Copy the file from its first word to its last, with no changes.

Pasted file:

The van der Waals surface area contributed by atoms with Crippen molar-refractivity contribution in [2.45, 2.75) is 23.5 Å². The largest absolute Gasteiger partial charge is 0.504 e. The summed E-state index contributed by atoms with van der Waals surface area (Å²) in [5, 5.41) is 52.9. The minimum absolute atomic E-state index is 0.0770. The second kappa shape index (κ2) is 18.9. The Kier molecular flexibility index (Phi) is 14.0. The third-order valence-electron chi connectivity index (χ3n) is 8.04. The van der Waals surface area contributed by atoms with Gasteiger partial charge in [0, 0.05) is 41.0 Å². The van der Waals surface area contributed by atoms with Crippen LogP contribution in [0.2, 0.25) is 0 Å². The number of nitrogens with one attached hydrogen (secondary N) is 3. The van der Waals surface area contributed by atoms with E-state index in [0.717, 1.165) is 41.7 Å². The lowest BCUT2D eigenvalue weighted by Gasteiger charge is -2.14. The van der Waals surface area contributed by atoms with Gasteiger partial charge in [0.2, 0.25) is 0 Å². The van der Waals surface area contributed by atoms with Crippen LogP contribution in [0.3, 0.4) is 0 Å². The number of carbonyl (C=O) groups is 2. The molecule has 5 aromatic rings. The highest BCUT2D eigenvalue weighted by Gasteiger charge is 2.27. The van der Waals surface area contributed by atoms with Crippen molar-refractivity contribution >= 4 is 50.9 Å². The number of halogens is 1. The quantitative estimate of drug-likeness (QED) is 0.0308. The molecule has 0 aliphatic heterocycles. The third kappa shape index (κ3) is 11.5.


The van der Waals surface area contributed by atoms with Crippen molar-refractivity contribution in [2.45, 2.75) is 23.5 Å². The largest absolute Gasteiger partial charge is 0.504 e. The summed E-state index contributed by atoms with van der Waals surface area (Å²) in [5, 5.41) is 52.9. The minimum absolute atomic E-state index is 0.0770. The second kappa shape index (κ2) is 18.9. The Kier molecular flexibility index (Phi) is 14.0. The third-order valence-electron chi connectivity index (χ3n) is 8.04. The van der Waals surface area contributed by atoms with Gasteiger partial charge in [0, 0.05) is 41.0 Å². The van der Waals surface area contributed by atoms with Crippen LogP contribution in [0.2, 0.25) is 0 Å². The number of nitrogens with one attached hydrogen (secondary N) is 3. The van der Waals surface area contributed by atoms with E-state index in [0.717, 1.165) is 41.7 Å². The lowest BCUT2D eigenvalue weighted by Gasteiger charge is -2.14. The van der Waals surface area contributed by atoms with Gasteiger partial charge in [0.2, 0.25) is 0 Å². The van der Waals surface area contributed by atoms with Crippen LogP contribution in [0.3, 0.4) is 0 Å². The number of carbonyl (C=O) groups is 2. The molecule has 5 aromatic rings. The highest BCUT2D eigenvalue weighted by Gasteiger charge is 2.27. The van der Waals surface area contributed by atoms with Crippen molar-refractivity contribution >= 4 is 50.9 Å². The number of halogens is 1. The quantitative estimate of drug-likeness (QED) is 0.0308. The molecule has 0 aliphatic heterocycles. The third kappa shape index (κ3) is 11.5.